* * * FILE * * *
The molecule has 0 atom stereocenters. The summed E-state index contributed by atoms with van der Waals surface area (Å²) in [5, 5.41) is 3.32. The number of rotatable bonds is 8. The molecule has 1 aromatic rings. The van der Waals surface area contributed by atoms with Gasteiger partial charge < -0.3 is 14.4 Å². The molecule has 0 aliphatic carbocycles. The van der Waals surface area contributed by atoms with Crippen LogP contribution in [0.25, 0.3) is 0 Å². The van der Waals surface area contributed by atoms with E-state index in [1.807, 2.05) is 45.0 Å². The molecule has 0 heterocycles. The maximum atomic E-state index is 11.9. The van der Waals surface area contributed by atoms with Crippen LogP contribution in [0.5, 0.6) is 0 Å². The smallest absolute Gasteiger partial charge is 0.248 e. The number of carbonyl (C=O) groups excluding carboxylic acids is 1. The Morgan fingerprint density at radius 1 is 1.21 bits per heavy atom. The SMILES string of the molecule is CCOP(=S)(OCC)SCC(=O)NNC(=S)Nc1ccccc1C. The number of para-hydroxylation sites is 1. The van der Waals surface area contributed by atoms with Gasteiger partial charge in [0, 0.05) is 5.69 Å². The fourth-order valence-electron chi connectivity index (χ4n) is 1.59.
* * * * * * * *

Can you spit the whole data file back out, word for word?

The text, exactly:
The molecule has 0 atom stereocenters. The summed E-state index contributed by atoms with van der Waals surface area (Å²) in [5, 5.41) is 3.32. The number of rotatable bonds is 8. The molecule has 1 aromatic rings. The van der Waals surface area contributed by atoms with Gasteiger partial charge < -0.3 is 14.4 Å². The molecule has 0 aliphatic carbocycles. The van der Waals surface area contributed by atoms with Crippen LogP contribution in [0.25, 0.3) is 0 Å². The van der Waals surface area contributed by atoms with E-state index in [1.807, 2.05) is 45.0 Å². The molecule has 0 heterocycles. The maximum atomic E-state index is 11.9. The van der Waals surface area contributed by atoms with Crippen LogP contribution in [0.5, 0.6) is 0 Å². The smallest absolute Gasteiger partial charge is 0.248 e. The number of carbonyl (C=O) groups excluding carboxylic acids is 1. The Morgan fingerprint density at radius 1 is 1.21 bits per heavy atom. The SMILES string of the molecule is CCOP(=S)(OCC)SCC(=O)NNC(=S)Nc1ccccc1C. The number of para-hydroxylation sites is 1. The van der Waals surface area contributed by atoms with Gasteiger partial charge in [0, 0.05) is 5.69 Å². The fourth-order valence-electron chi connectivity index (χ4n) is 1.59.